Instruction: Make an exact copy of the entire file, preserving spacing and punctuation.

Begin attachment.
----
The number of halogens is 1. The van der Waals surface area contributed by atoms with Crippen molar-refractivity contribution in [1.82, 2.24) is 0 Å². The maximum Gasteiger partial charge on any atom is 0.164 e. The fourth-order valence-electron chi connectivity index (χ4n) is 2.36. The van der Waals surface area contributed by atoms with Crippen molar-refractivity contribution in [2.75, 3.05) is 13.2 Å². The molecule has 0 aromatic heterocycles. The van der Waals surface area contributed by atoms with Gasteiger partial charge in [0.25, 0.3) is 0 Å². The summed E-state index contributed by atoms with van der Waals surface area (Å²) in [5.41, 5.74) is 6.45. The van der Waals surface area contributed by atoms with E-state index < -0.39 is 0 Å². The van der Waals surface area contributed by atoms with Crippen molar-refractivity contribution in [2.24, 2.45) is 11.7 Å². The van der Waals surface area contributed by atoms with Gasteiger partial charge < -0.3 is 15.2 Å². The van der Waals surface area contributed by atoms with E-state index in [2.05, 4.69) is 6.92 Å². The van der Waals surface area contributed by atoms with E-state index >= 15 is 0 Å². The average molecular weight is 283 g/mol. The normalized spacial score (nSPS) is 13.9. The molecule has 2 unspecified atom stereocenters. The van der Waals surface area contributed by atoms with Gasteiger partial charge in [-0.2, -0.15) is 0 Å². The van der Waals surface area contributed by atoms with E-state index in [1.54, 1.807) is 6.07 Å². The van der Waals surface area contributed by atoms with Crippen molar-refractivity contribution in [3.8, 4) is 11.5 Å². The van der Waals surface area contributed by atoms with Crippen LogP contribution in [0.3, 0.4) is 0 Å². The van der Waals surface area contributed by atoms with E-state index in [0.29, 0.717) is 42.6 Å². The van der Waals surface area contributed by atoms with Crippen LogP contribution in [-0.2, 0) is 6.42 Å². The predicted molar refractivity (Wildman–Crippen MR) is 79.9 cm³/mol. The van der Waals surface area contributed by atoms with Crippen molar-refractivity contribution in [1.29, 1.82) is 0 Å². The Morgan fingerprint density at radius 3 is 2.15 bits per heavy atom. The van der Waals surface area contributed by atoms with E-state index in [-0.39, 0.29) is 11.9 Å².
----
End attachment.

The number of halogens is 1. The van der Waals surface area contributed by atoms with Crippen molar-refractivity contribution in [1.82, 2.24) is 0 Å². The maximum Gasteiger partial charge on any atom is 0.164 e. The fourth-order valence-electron chi connectivity index (χ4n) is 2.36. The van der Waals surface area contributed by atoms with Crippen molar-refractivity contribution in [2.75, 3.05) is 13.2 Å². The molecule has 0 aromatic heterocycles. The van der Waals surface area contributed by atoms with Gasteiger partial charge in [0.25, 0.3) is 0 Å². The summed E-state index contributed by atoms with van der Waals surface area (Å²) in [5.41, 5.74) is 6.45. The van der Waals surface area contributed by atoms with E-state index < -0.39 is 0 Å². The van der Waals surface area contributed by atoms with Crippen molar-refractivity contribution in [2.24, 2.45) is 11.7 Å². The van der Waals surface area contributed by atoms with Gasteiger partial charge < -0.3 is 15.2 Å². The van der Waals surface area contributed by atoms with E-state index in [2.05, 4.69) is 6.92 Å². The van der Waals surface area contributed by atoms with E-state index >= 15 is 0 Å². The average molecular weight is 283 g/mol. The normalized spacial score (nSPS) is 13.9. The molecule has 2 unspecified atom stereocenters. The van der Waals surface area contributed by atoms with Gasteiger partial charge in [-0.2, -0.15) is 0 Å². The van der Waals surface area contributed by atoms with E-state index in [1.54, 1.807) is 6.07 Å². The van der Waals surface area contributed by atoms with Crippen molar-refractivity contribution in [3.8, 4) is 11.5 Å². The van der Waals surface area contributed by atoms with Crippen LogP contribution in [0.3, 0.4) is 0 Å². The van der Waals surface area contributed by atoms with E-state index in [0.29, 0.717) is 42.6 Å². The van der Waals surface area contributed by atoms with Crippen LogP contribution in [-0.2, 0) is 6.42 Å². The predicted molar refractivity (Wildman–Crippen MR) is 79.9 cm³/mol. The van der Waals surface area contributed by atoms with Crippen molar-refractivity contribution in [1.29, 1.82) is 0 Å². The Morgan fingerprint density at radius 3 is 2.15 bits per heavy atom. The van der Waals surface area contributed by atoms with E-state index in [-0.39, 0.29) is 11.9 Å².